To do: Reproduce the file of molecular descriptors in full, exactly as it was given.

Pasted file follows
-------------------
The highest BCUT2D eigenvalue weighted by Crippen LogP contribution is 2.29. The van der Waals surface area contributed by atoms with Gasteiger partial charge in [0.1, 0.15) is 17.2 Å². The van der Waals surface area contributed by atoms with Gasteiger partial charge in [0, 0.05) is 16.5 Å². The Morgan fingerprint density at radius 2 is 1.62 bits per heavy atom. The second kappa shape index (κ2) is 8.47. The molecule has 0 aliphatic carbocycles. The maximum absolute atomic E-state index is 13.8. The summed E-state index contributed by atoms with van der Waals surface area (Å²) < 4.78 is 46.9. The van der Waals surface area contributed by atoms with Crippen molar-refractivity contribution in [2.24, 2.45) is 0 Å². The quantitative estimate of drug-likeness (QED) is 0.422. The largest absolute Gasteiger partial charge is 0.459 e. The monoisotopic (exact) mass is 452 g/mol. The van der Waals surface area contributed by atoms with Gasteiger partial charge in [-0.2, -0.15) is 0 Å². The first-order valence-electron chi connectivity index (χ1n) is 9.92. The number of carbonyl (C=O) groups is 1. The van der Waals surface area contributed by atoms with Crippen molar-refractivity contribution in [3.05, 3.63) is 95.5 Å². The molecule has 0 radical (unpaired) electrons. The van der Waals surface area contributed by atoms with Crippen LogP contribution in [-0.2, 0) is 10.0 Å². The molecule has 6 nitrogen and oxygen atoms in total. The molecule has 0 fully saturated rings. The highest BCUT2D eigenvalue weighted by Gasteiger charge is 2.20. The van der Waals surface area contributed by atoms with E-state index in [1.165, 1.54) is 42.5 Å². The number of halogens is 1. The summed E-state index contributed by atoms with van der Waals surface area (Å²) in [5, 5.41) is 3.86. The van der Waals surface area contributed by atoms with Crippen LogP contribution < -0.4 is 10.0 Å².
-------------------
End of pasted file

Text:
The highest BCUT2D eigenvalue weighted by Crippen LogP contribution is 2.29. The van der Waals surface area contributed by atoms with Gasteiger partial charge in [0.1, 0.15) is 17.2 Å². The van der Waals surface area contributed by atoms with Gasteiger partial charge in [0, 0.05) is 16.5 Å². The Morgan fingerprint density at radius 2 is 1.62 bits per heavy atom. The second kappa shape index (κ2) is 8.47. The molecule has 0 aliphatic carbocycles. The maximum absolute atomic E-state index is 13.8. The summed E-state index contributed by atoms with van der Waals surface area (Å²) < 4.78 is 46.9. The van der Waals surface area contributed by atoms with Crippen molar-refractivity contribution in [2.24, 2.45) is 0 Å². The quantitative estimate of drug-likeness (QED) is 0.422. The largest absolute Gasteiger partial charge is 0.459 e. The monoisotopic (exact) mass is 452 g/mol. The van der Waals surface area contributed by atoms with Gasteiger partial charge in [-0.2, -0.15) is 0 Å². The first-order valence-electron chi connectivity index (χ1n) is 9.92. The number of carbonyl (C=O) groups is 1. The van der Waals surface area contributed by atoms with Crippen molar-refractivity contribution in [3.05, 3.63) is 95.5 Å². The molecule has 0 radical (unpaired) electrons. The van der Waals surface area contributed by atoms with Crippen LogP contribution in [-0.2, 0) is 10.0 Å². The molecule has 6 nitrogen and oxygen atoms in total. The molecule has 0 fully saturated rings. The highest BCUT2D eigenvalue weighted by Gasteiger charge is 2.20. The van der Waals surface area contributed by atoms with E-state index in [1.165, 1.54) is 42.5 Å². The number of halogens is 1. The summed E-state index contributed by atoms with van der Waals surface area (Å²) in [5, 5.41) is 3.86. The van der Waals surface area contributed by atoms with Crippen LogP contribution < -0.4 is 10.0 Å².